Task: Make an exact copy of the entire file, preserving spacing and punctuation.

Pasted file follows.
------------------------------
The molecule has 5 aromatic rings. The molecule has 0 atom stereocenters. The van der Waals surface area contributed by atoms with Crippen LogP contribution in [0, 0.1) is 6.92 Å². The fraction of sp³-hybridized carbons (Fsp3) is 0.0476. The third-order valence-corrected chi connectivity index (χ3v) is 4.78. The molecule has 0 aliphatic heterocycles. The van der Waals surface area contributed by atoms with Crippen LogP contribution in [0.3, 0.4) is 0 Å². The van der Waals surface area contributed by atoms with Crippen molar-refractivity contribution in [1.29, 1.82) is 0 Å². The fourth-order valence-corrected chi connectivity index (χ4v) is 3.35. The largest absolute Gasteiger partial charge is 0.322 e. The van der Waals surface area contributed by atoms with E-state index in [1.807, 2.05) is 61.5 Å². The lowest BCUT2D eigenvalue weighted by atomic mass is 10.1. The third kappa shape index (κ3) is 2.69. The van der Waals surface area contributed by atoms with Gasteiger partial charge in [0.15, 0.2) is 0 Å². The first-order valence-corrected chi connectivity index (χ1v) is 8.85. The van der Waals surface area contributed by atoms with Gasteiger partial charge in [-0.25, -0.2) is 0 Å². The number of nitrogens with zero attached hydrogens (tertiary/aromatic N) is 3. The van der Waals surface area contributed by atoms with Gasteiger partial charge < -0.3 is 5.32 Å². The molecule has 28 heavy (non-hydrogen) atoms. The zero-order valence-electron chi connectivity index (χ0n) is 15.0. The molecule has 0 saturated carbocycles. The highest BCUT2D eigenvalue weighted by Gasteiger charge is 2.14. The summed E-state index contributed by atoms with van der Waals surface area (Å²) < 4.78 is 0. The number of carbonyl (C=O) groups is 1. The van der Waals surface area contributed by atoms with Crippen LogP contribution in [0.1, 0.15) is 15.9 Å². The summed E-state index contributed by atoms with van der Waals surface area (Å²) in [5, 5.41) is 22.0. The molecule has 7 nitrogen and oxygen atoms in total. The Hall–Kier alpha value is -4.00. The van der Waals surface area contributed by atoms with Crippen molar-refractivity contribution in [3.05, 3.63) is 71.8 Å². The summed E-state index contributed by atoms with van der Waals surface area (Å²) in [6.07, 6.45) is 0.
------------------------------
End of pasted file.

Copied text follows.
The molecule has 5 aromatic rings. The molecule has 0 atom stereocenters. The van der Waals surface area contributed by atoms with Crippen LogP contribution in [0, 0.1) is 6.92 Å². The fraction of sp³-hybridized carbons (Fsp3) is 0.0476. The third-order valence-corrected chi connectivity index (χ3v) is 4.78. The molecule has 0 aliphatic heterocycles. The van der Waals surface area contributed by atoms with Crippen LogP contribution in [0.3, 0.4) is 0 Å². The van der Waals surface area contributed by atoms with Crippen molar-refractivity contribution in [1.29, 1.82) is 0 Å². The fourth-order valence-corrected chi connectivity index (χ4v) is 3.35. The largest absolute Gasteiger partial charge is 0.322 e. The van der Waals surface area contributed by atoms with E-state index in [1.807, 2.05) is 61.5 Å². The lowest BCUT2D eigenvalue weighted by atomic mass is 10.1. The third kappa shape index (κ3) is 2.69. The van der Waals surface area contributed by atoms with Gasteiger partial charge in [0.15, 0.2) is 0 Å². The first-order valence-corrected chi connectivity index (χ1v) is 8.85. The van der Waals surface area contributed by atoms with Gasteiger partial charge in [-0.25, -0.2) is 0 Å². The number of nitrogens with zero attached hydrogens (tertiary/aromatic N) is 3. The van der Waals surface area contributed by atoms with Gasteiger partial charge < -0.3 is 5.32 Å². The molecule has 28 heavy (non-hydrogen) atoms. The zero-order valence-electron chi connectivity index (χ0n) is 15.0. The molecule has 0 saturated carbocycles. The highest BCUT2D eigenvalue weighted by Gasteiger charge is 2.14. The summed E-state index contributed by atoms with van der Waals surface area (Å²) < 4.78 is 0. The number of carbonyl (C=O) groups is 1. The van der Waals surface area contributed by atoms with Crippen LogP contribution in [0.1, 0.15) is 15.9 Å². The summed E-state index contributed by atoms with van der Waals surface area (Å²) in [5, 5.41) is 22.0. The molecule has 7 nitrogen and oxygen atoms in total. The Hall–Kier alpha value is -4.00. The van der Waals surface area contributed by atoms with Crippen molar-refractivity contribution in [3.05, 3.63) is 71.8 Å². The summed E-state index contributed by atoms with van der Waals surface area (Å²) in [6.07, 6.45) is 0.